• in 2015, a higher percentage of ethnic minority households (not including White ethnic minorities) were living in fuel poverty (16%) compared with White households (10%); these percentages have remained fairly stable between 2003 and 2015

3. Methodology

Fuel poverty statistics use data collected from the English Housing Survey (EHS).

The EHS is a continuous national survey commissioned by the Department for Communities and Local Government.

It collects information about:

  • people’s housing circumstances
  • household income
  • the condition and energy efficiency of housing

The fuel poverty analysis uses a random sample of approximately 12,000 households from the EHS. These households had both a face-to-face interview and a physical survey carried out by a qualified surveyor.

On average, around 10% to 12% (1,400) of the surveyed households were in fuel poverty. Of these 1,400 households, less than 20% (about 200) were from an ethnic minority household (not including White ethnic minorities).


Weighting is used to adjust the results of a survey to make them representative of the population.

For example, a survey which contains 25% females and 75% males will not accurately reflect the views of the general population, which we know is around 50% male and 50% female.

Statisticians rebalance or ‘weight’ the survey results to more accurately represent the general population. This helps to make them more reliable.

Survey weights are usually applied to make sure the survey sample has broadly the same gender, age, ethnic and geographic make up as the general population.

In the EHS, weighting makes the results more representative of the 22.6 million households in England.

Suppression rules and disclosure control

Estimates based on less than 30 households have not been included in these statistics, because small numbers of households make it impossible to draw meaningful conclusions.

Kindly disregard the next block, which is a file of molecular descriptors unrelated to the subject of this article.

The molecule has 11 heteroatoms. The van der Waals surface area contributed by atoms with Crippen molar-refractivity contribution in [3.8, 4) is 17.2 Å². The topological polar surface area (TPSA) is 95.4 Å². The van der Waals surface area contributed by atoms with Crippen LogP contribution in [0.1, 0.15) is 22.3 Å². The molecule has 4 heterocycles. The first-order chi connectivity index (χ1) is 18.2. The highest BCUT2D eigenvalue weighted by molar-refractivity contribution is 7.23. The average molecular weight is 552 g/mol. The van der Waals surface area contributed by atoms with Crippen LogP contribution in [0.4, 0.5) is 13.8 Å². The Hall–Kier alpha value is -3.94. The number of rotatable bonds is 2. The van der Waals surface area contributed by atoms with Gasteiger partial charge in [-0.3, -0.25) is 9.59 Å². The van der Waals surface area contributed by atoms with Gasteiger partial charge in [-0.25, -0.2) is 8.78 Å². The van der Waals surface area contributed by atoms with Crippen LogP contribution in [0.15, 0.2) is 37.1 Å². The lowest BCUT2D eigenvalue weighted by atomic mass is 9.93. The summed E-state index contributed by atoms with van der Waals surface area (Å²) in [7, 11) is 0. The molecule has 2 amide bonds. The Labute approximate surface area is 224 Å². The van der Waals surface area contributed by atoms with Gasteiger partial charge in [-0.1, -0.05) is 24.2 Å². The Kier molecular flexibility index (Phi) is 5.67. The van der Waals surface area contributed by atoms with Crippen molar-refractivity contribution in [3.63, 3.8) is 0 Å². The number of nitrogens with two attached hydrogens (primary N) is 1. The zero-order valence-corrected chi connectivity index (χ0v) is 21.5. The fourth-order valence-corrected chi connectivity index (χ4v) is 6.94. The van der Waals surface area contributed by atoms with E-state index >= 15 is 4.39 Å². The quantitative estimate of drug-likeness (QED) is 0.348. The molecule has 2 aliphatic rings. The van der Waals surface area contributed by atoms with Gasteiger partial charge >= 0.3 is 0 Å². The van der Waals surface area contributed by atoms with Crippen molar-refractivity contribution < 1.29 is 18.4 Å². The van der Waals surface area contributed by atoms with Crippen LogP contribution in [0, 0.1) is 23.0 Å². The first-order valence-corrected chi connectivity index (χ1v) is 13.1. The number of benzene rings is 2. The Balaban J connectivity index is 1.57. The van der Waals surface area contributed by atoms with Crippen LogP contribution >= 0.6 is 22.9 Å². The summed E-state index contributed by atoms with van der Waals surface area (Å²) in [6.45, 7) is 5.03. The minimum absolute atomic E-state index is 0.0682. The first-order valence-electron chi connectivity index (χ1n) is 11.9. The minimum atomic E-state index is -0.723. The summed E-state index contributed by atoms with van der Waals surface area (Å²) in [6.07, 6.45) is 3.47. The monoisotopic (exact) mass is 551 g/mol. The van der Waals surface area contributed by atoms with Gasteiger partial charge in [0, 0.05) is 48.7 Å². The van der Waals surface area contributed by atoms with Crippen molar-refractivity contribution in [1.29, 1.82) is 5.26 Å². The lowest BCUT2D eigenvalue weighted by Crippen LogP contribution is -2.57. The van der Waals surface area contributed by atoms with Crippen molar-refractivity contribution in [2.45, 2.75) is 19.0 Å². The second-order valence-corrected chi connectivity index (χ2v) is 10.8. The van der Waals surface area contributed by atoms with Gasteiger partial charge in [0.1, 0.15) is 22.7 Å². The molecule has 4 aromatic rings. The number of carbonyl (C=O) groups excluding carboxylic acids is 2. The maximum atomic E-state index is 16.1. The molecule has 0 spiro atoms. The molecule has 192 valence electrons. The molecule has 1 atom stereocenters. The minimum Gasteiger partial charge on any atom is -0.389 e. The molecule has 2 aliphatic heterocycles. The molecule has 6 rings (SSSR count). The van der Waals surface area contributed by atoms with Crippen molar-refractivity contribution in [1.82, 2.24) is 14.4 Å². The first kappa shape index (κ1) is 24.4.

This is standard policy for English Housing Survey data, from which fuel poverty statistics are derived. The analysis has been done by binary classification only, to avoid the potential for identification of individuals.

More detailed data, including some potentially disclosive data, is protected by a range of disclosure controls. See the guidance on English Housing Survey: datasets for information accessing this data.


Figures are rounded to the nearest percentage.

Quality and methodology information

4. Data sources


Type of data

Survey data

Type of statistic

National Statistics


Department for Business, Energy & Industrial Strategy

Publication frequency


Purpose of data source

The main purpose of the Annual Fuel Poverty Statistics data is to:

  • monitor progress against fuel poverty targets
  • track the percentage of households in fuel poverty and their fuel poverty gap

The government’s fuel poverty target for England is to ensure that as many fuel poor households as reasonably practicable achieve a minimum energy efficiency rating of Band C by 2030 (with interim targets of Band E by 2020, and Band D by 2025). Household energy efficiency ratings are banded from G (lowest) to A (highest). Energy efficiency is measured using the Fuel Poverty Energy Efficiency Rating.

5. Download the data

Fuel poverty - Spreadsheet (csv) 5 KB

This file contains the following: ethnicity, year, value